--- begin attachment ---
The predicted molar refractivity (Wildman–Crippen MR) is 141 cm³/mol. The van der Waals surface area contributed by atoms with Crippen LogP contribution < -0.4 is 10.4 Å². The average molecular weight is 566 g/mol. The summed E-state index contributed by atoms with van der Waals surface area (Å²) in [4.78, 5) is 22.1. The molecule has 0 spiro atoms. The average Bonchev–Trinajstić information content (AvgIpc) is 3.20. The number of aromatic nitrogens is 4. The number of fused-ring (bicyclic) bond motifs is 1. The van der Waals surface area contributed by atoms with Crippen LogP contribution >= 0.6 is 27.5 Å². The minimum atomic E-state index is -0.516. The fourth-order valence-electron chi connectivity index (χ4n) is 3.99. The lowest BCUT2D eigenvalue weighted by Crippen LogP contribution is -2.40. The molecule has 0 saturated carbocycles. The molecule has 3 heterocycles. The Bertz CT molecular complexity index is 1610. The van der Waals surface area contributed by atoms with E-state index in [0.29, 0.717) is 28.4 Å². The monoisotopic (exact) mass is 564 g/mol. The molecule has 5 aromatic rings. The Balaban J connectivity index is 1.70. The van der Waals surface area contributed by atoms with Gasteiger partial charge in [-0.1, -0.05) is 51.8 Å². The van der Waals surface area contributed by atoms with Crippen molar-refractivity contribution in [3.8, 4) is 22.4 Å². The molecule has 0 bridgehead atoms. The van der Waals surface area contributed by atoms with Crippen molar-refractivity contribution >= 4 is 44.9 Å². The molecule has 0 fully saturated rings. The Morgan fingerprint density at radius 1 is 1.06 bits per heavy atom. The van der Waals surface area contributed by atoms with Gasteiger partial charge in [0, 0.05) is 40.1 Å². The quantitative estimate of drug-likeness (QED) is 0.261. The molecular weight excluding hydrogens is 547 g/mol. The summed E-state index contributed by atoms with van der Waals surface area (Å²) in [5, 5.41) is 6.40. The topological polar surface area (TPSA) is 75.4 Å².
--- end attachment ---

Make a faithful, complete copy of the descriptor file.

The predicted molar refractivity (Wildman–Crippen MR) is 141 cm³/mol. The van der Waals surface area contributed by atoms with Crippen LogP contribution < -0.4 is 10.4 Å². The average molecular weight is 566 g/mol. The summed E-state index contributed by atoms with van der Waals surface area (Å²) in [4.78, 5) is 22.1. The molecule has 0 spiro atoms. The average Bonchev–Trinajstić information content (AvgIpc) is 3.20. The number of aromatic nitrogens is 4. The number of fused-ring (bicyclic) bond motifs is 1. The van der Waals surface area contributed by atoms with Crippen LogP contribution >= 0.6 is 27.5 Å². The minimum atomic E-state index is -0.516. The fourth-order valence-electron chi connectivity index (χ4n) is 3.99. The lowest BCUT2D eigenvalue weighted by Crippen LogP contribution is -2.40. The molecule has 0 saturated carbocycles. The molecule has 3 heterocycles. The Bertz CT molecular complexity index is 1610. The van der Waals surface area contributed by atoms with E-state index in [0.29, 0.717) is 28.4 Å². The monoisotopic (exact) mass is 564 g/mol. The molecule has 5 aromatic rings. The Balaban J connectivity index is 1.70. The van der Waals surface area contributed by atoms with Gasteiger partial charge in [-0.1, -0.05) is 51.8 Å². The van der Waals surface area contributed by atoms with Crippen molar-refractivity contribution in [3.8, 4) is 22.4 Å². The molecule has 0 bridgehead atoms. The van der Waals surface area contributed by atoms with Crippen molar-refractivity contribution >= 4 is 44.9 Å². The molecule has 0 fully saturated rings. The Morgan fingerprint density at radius 1 is 1.06 bits per heavy atom. The van der Waals surface area contributed by atoms with Gasteiger partial charge in [0, 0.05) is 40.1 Å². The quantitative estimate of drug-likeness (QED) is 0.261. The molecular weight excluding hydrogens is 547 g/mol. The summed E-state index contributed by atoms with van der Waals surface area (Å²) in [5, 5.41) is 6.40. The topological polar surface area (TPSA) is 75.4 Å².